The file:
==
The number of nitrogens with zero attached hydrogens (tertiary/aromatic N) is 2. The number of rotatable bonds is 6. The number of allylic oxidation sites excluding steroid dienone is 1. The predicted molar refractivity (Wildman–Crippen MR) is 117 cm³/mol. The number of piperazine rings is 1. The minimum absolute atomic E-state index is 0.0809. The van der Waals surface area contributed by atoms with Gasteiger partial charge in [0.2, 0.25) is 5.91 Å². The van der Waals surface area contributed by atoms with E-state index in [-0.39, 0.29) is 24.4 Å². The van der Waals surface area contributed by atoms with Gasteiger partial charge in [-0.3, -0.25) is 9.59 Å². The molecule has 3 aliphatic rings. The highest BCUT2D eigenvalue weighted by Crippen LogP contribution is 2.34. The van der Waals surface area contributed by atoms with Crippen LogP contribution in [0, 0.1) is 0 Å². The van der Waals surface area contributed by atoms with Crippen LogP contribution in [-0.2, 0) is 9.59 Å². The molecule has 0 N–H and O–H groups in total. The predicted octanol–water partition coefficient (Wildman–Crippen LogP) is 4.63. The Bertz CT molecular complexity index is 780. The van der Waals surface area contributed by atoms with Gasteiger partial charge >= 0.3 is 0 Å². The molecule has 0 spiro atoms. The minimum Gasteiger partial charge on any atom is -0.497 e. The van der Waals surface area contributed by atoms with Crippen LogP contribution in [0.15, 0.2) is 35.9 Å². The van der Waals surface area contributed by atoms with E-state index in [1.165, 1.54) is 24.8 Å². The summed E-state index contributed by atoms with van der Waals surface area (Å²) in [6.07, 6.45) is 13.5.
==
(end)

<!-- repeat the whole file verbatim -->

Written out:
The number of nitrogens with zero attached hydrogens (tertiary/aromatic N) is 2. The number of rotatable bonds is 6. The number of allylic oxidation sites excluding steroid dienone is 1. The predicted molar refractivity (Wildman–Crippen MR) is 117 cm³/mol. The number of piperazine rings is 1. The minimum absolute atomic E-state index is 0.0809. The van der Waals surface area contributed by atoms with Gasteiger partial charge in [0.2, 0.25) is 5.91 Å². The van der Waals surface area contributed by atoms with E-state index in [-0.39, 0.29) is 24.4 Å². The van der Waals surface area contributed by atoms with Gasteiger partial charge in [-0.3, -0.25) is 9.59 Å². The molecule has 3 aliphatic rings. The highest BCUT2D eigenvalue weighted by Crippen LogP contribution is 2.34. The van der Waals surface area contributed by atoms with Crippen LogP contribution in [0, 0.1) is 0 Å². The van der Waals surface area contributed by atoms with Crippen LogP contribution in [-0.2, 0) is 9.59 Å². The molecule has 0 N–H and O–H groups in total. The predicted octanol–water partition coefficient (Wildman–Crippen LogP) is 4.63. The Bertz CT molecular complexity index is 780. The van der Waals surface area contributed by atoms with Gasteiger partial charge >= 0.3 is 0 Å². The molecule has 0 spiro atoms. The minimum Gasteiger partial charge on any atom is -0.497 e. The van der Waals surface area contributed by atoms with Crippen LogP contribution in [0.15, 0.2) is 35.9 Å². The van der Waals surface area contributed by atoms with E-state index in [1.165, 1.54) is 24.8 Å². The summed E-state index contributed by atoms with van der Waals surface area (Å²) in [6.07, 6.45) is 13.5.